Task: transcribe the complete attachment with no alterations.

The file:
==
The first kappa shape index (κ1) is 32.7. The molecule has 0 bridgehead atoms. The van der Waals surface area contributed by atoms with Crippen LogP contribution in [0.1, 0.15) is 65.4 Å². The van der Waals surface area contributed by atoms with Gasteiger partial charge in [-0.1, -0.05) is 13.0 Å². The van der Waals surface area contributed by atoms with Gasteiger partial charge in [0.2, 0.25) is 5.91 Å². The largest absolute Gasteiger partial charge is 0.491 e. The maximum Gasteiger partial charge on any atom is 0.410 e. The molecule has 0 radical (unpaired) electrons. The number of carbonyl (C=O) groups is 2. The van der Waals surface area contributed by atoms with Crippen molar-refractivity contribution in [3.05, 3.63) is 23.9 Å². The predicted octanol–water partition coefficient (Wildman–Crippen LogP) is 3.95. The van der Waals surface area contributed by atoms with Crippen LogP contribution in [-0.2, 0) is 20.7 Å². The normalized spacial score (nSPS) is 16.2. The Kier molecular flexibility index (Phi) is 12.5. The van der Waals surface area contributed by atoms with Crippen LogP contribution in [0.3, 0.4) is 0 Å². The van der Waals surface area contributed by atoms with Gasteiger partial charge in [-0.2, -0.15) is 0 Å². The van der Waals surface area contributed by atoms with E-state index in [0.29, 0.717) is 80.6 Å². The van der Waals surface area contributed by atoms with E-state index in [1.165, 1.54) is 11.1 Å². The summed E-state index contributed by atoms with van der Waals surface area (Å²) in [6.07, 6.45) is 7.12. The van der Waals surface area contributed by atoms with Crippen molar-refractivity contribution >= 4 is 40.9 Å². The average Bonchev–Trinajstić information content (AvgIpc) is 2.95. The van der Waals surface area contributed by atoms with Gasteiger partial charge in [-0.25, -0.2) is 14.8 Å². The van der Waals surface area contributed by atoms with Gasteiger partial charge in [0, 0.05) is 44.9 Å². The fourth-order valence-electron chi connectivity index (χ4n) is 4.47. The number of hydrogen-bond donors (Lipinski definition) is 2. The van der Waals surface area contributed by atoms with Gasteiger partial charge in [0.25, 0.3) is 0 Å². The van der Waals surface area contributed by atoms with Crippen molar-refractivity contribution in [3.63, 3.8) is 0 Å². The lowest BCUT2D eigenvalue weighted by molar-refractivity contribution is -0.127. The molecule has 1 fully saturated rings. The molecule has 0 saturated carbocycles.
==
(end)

The first kappa shape index (κ1) is 32.7. The molecule has 0 bridgehead atoms. The van der Waals surface area contributed by atoms with Crippen LogP contribution in [0.1, 0.15) is 65.4 Å². The van der Waals surface area contributed by atoms with Gasteiger partial charge in [-0.1, -0.05) is 13.0 Å². The van der Waals surface area contributed by atoms with Gasteiger partial charge in [0.2, 0.25) is 5.91 Å². The largest absolute Gasteiger partial charge is 0.491 e. The maximum Gasteiger partial charge on any atom is 0.410 e. The molecule has 0 radical (unpaired) electrons. The number of carbonyl (C=O) groups is 2. The van der Waals surface area contributed by atoms with Crippen molar-refractivity contribution in [3.05, 3.63) is 23.9 Å². The predicted octanol–water partition coefficient (Wildman–Crippen LogP) is 3.95. The van der Waals surface area contributed by atoms with Crippen LogP contribution in [-0.2, 0) is 20.7 Å². The normalized spacial score (nSPS) is 16.2. The Kier molecular flexibility index (Phi) is 12.5. The van der Waals surface area contributed by atoms with Crippen LogP contribution in [0.3, 0.4) is 0 Å². The van der Waals surface area contributed by atoms with Gasteiger partial charge in [-0.2, -0.15) is 0 Å². The van der Waals surface area contributed by atoms with E-state index in [0.29, 0.717) is 80.6 Å². The van der Waals surface area contributed by atoms with E-state index in [1.165, 1.54) is 11.1 Å². The summed E-state index contributed by atoms with van der Waals surface area (Å²) in [6.07, 6.45) is 7.12. The van der Waals surface area contributed by atoms with Crippen molar-refractivity contribution >= 4 is 40.9 Å². The average Bonchev–Trinajstić information content (AvgIpc) is 2.95. The van der Waals surface area contributed by atoms with Gasteiger partial charge in [-0.25, -0.2) is 14.8 Å². The van der Waals surface area contributed by atoms with Gasteiger partial charge in [0, 0.05) is 44.9 Å². The fourth-order valence-electron chi connectivity index (χ4n) is 4.47. The number of hydrogen-bond donors (Lipinski definition) is 2. The van der Waals surface area contributed by atoms with Gasteiger partial charge in [0.25, 0.3) is 0 Å². The van der Waals surface area contributed by atoms with Crippen molar-refractivity contribution in [3.63, 3.8) is 0 Å². The lowest BCUT2D eigenvalue weighted by molar-refractivity contribution is -0.127. The molecule has 1 fully saturated rings. The molecule has 0 saturated carbocycles.